And I couldn’t agree more. When Woody said that, something clicked in my brain. Almost like a flip of a switch. I was confronted with asking myself a question.

“How do these frameworks, methods or processes we currently use help us to steer and make good decisions?”

If you look at the way you are working from the perspective of steering and good decision making, so many of the things you are most likely doing will inevitably fall out of your current system. You will find that they do not help you steer or make good decisions. Not only do they not help, they are even the reasons why you are unable to steer or make good decisions. Ironic I think.

My great fortune to have had great dialogue with some brilliant people working with agility has provided me with a visual that I use when asked “What is agile?”

Now I know this image isn’t very pretty, and the circle isn’t perfect. But it is ok to “be sloppy”. Some of you reading this know exactly what I mean.

This image gets the point across, you understand what I am saying, therefor it is good, it works. That and I am not that great at making the arrows into a circle.

You can choose to think of this as an over simplification. And that would be understandable and your choice. Again, I am not telling you how to work or how to build your system. I want to convey that if it doesn’t help you steer, if it doesn’t help you make good decisions, if it doesn’t help you solve real problems, and greater than all of that, if it doesn’t make you happy or causes you pain, or has no positive impact on delivering value to your customer, then why are you doing it?

Of even greater importance is looking at your current system from a human point of view. We quite often hear people stating “we are a people and/or family first organization.” Yet the systems perpetuated are inherently anti-people. Our goal should not be to create the perfect system that cranks out X number of features every hour, day, week, month, quarter etc.. To use one of Woody Zuill’s agile maxims:

“The object isn’t to make great software, it’s to be in that wonderful state which makes great software inevitable.” – Woody Zuill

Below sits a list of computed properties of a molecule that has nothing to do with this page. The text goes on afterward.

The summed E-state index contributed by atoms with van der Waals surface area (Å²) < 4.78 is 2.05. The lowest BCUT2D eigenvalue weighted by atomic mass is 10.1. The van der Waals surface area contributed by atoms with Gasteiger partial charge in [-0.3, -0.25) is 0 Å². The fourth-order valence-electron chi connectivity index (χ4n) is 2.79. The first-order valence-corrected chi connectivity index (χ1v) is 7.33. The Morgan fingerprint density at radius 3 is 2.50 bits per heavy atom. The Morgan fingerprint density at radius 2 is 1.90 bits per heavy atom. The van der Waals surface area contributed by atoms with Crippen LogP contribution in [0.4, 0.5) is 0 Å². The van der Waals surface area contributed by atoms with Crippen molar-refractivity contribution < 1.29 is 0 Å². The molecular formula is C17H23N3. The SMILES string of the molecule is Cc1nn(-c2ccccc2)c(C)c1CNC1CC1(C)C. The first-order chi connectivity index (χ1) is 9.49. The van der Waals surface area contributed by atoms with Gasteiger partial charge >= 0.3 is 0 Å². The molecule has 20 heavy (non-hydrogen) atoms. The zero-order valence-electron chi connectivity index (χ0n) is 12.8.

To be in this state, to me, means you need to be willing to look at your current relationships, processes, and what you believe with a critical eye. I have found since my realization from when that switch flipped, that all of these needed work and changing in order to achieve what I needed to. Which again leads me to another maxim:

“Question everything – put special focus on our deepest held beliefs. What we trust most hides our biggest problems.” – Woody Zuill

Remember I told you how brilliant of a thinker Woody is.


Throughout this post I was thinking of how to summarize what is most important about agile. How to simply state the good and make it stick. At this moment, I do not have any grand earth breaking statement to sum agility up with. There is a sort of value statement to keep in mind if you choose to work with agility.

“We are uncovering better ways of developing
software by doing it and helping others do it.
Through this work we have come to value:

Individuals and interactions over processes and tools
Working software over comprehensive documentation
Customer collaboration over contract negotiation
Responding to change over following a plan

That is, while there is value in the items on
the right, we value the items on the left more.”

– Kent Beck, Mike Beedle, Arie van Bennekum, Alistair Cockburn, Ward Cunningham, Martin Fowler, James Grenning, Jim Highsmith, Andrew Hunt, Ron Jeffries, Jon Kern, Brian Marick, Robert C. Martin, Steve Mellor, Ken Schwaber, Jeff Sutherland, Dave Thomas